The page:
When it comes to event videography, few things matter more than getting the right shot that captures the moment. Unless it's getting the shot in the moment. Many videographers who specialize in once-in-a-lifetime events-such as weddings, graduations, or concerts-use more than one camera to capture the event. This practice of multicamera shooting is helpful not just from a fail-safe perspective to guarantee the shot, but also for the ability to edit content during the postproduction process for time compression, stylistic impact, or variety.
There are basically two types of live setups that event videographers use. The first is to position multiple cameras in approximately the same spot, at varying focal lengths. This allows a single videographer to simultaneously capture a variety of shots (wide, establishing, pocket close-up, or close-up) from the same angle to use later in the edit. This is a helpful setup for video recording of an interview, for instance, as a single videographer can make adjustments to two close-up cameras for the interviewer/interviewee while allowing a wide-angle camera to statically capture the establishing shot.
A second, more professional setup involves the use of cameras in multiple locations around the room, with each camera either set on a static shot or run by a local camera operator or remote control. This setup is used for a video session in which cameras can't be placed at the same location with enough of a difference between the angles or focal lengths. A good example is a wedding where one camera is placed in the back of the venue, while one or two other cameras are placed at strategic locations to capture the bride and groom.
The shots are then merged together after the event, with some level of editing, as much as the shot varieties allow. But sometimes the variety of shots isn't as great as the videographer would like, based on a few typical mistakes.
In the single-location, multiple-focal-length setup, the lack of variety often results from the unintentional use of two focal lengths that look different when viewed through a viewfinder but are too similar when viewed in a postproduction editing session. In the multiple-location setup, the issue is less that of similar shots and more a problem of failure to communicate between camera operators. In a multiple-location setup, camera operators need to act as if they are shooting a live event for a live production mix, anticipating other camera operators' shots and picking the next naturally occurring action. Otherwise, if two camera operators choose to cover the same action at the same time, shot similarity will result.
Having said all that as a basic introduction, with the emphasis on basic (since most EventDV readers know how to set up multiple cameras), let's consider what it would take to leverage all the work you already put into event videography for a different type of delivery. You already know the downside of multicamera shooting—it takes a significant amount of setup and operation for the benefits that it yields if the only reason that content is shot on multiple cameras is for later editing.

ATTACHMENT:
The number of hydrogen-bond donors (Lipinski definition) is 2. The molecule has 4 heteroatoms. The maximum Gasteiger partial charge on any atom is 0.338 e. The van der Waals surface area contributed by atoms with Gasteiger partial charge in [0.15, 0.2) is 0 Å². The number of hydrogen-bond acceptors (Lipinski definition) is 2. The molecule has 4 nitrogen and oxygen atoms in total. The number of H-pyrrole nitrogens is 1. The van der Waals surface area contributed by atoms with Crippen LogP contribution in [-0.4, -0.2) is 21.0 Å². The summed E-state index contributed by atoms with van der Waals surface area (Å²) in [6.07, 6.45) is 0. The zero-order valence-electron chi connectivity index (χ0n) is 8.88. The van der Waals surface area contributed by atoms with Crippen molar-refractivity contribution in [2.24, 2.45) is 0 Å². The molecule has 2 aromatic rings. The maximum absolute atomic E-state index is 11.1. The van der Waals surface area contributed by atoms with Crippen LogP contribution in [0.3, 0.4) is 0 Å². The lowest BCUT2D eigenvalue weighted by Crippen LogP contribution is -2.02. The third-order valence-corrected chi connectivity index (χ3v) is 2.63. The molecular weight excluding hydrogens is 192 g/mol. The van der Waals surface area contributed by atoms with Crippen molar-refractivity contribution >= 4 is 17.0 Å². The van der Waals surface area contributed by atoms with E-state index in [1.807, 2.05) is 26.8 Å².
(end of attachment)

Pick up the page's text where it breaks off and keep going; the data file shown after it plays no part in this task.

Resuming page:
But what if there was a way to take all that time and effort and leverage it into a few extra dollars?
I think there is, and the premise of making more with what you're already doing is the essence of both this new column as well as an entirely new emagazine, EventDVLive, which will launch in mid-February.
Rounding out this introductory column, let's look briefly at two areas where live event production actually makes sense. First, as counterintuitive as it sounds, producing live makes life easier for the event videographer. After setting up all the cameras in a multicamera shot, the use of a live switcher to compare shots may just save significant time in the postproduction process, as the live switching will easily point out inconsistencies in camera angles or shot quality. Additionally, if the videographer creates a basic "rough cut" edit using a disk-based video switching solution (such as the new TriCaster TCXD300), the ability to use this rough cut as part of the postproduction edit can save hours of editing time. With practice, and a good communication system between camera operators, the use of a live switcher may eliminate the need for any postproduction editing for the main event, saving the editing tasks for more stylized add-on products that command a premium dollar amount.
Second, IMAG, or image magnification, is a natural byproduct of multicamera setups. Combined with live switching and a robust character generator (such as those built into the TriCaster series), the IMAG can provide additional visual reinforcement during a live event. Several event videographers I know use the IMAG abilities of their multiple-camera setup to add visual impact to concerts, often charging almost double their standard recording and editing rate for little more than the inclusion of a switcher and a single operator.
I'll cover more reasons why live makes sense in my first blog post on EventDVLive (www.eventdvlive.com). In my next EventDV column, I'll cover the reasons to consider an online video platform (OVP) as a way to earn additional revenues for viewers who aren't able to attend the live event.
Tim Siglin (writer at braintrustdigital.com) is chairman of Braintrust Digital, a digital media production company, and co-founder of consulting firm Transitions, Inc. He consults on digital media “go to market” strategies and also blogs on metadata issues at www.workflowed.com.